[with object] US informal
Make or repair (an object) in an improvised or inventive way, making use of whatever items are at hand:
‘he MacGyvered a makeshift jack with a log’
‘he has a shock of short red hair and a pair of rectangular-framed glasses MacGyvered with duct tape’.
Give it up for the gang at Oxford Dictionaries: No longer making us wait 75 years for the next fully updated edition to come out in hardcover, they’re regularly adding new words fizzing through social media. Just this month, the Oxford crew added up-to-the-minute lingo like “manspreading,” “SJW,” “Redditor” and “MacGyver.”
Wait — MacGyver? This is the 1989 update, right?
No, on Aug. 27, 2015, the Oxford Dictionaries site finally did right by MacGyver and decreed that it was a verb: To make or repair (an object) in an improvised or inventive way, making use of whatever items are at hand. Between 1985 and 1992, MacGyver aired on either Sunday or Monday nights on ABC, always highlighting the ingenious ability of mullet-headed secret agent Angus MacGyver (Richard Dean Anderson) to find his way out of a jam using everyday objects — defusing a bomb with a paper clip, using binoculars to deflect a laser beam, etc. [from Kyle Smith, New York Post, August 27, 2015]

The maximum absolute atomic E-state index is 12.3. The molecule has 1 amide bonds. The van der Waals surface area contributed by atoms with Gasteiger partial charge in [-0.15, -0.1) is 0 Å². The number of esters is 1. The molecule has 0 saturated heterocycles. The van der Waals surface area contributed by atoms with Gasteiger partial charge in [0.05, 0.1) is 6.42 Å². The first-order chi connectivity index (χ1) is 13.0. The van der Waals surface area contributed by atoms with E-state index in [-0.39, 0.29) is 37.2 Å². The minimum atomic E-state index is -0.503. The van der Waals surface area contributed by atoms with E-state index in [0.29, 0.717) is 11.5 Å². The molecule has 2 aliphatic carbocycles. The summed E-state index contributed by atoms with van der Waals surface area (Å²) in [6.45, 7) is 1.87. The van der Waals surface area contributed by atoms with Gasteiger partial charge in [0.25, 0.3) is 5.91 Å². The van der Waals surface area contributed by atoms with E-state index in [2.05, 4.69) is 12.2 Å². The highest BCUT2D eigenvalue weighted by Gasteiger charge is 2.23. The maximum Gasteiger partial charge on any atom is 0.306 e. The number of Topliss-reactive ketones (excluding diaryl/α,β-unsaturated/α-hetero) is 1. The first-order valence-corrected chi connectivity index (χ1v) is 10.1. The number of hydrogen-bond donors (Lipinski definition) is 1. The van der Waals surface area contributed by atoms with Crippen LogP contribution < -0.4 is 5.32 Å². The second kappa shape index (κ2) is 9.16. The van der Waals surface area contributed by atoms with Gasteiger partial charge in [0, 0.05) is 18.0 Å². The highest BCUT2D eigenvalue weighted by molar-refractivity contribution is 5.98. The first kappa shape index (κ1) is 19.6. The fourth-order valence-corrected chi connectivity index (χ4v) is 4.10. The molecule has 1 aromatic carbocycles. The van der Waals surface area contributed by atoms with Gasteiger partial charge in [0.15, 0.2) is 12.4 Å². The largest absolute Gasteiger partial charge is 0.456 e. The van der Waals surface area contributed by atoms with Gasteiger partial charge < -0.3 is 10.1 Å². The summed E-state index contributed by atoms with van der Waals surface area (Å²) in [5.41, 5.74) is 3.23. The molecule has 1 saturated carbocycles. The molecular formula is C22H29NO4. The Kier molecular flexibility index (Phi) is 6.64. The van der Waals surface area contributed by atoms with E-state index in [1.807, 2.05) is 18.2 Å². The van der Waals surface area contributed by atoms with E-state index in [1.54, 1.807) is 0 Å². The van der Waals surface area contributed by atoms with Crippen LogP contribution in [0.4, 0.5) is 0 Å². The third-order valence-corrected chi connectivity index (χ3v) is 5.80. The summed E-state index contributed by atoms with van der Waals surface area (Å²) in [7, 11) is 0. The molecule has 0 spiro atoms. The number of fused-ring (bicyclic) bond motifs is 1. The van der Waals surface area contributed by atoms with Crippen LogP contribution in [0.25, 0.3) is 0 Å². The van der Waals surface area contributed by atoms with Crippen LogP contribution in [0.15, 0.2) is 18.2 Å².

McGyver, works as a troubleshooter for the fictional Phoenix Foundation in Los Angeles and as an agent for a fictional United States government agency, the Department of External Services (DXS). Educated as a scientist, MacGyver served as a Bomb Team Technician/EOD during the Vietnam War. Resourceful and possessed of an encyclopedic knowledge of the physical sciences, he solves complex problems by making things out of ordinary objects, along with his ever-present Swiss Army knife. He prefers non-violent resolutions and prefers not to handle a gun.
Other exemplifying sentences:
‘An hour after we headed out to sea, Toby had remedied our predicament by MacGyvering a replacement from plumbing parts and rope’.
‘She mastered the at of MacGyvering some clothes out of whatever you can steal from somebody else’s tent’.
‘I know you’re laughing, but you have no idea how many things I’ve “MacGyvered” with paper clips’.
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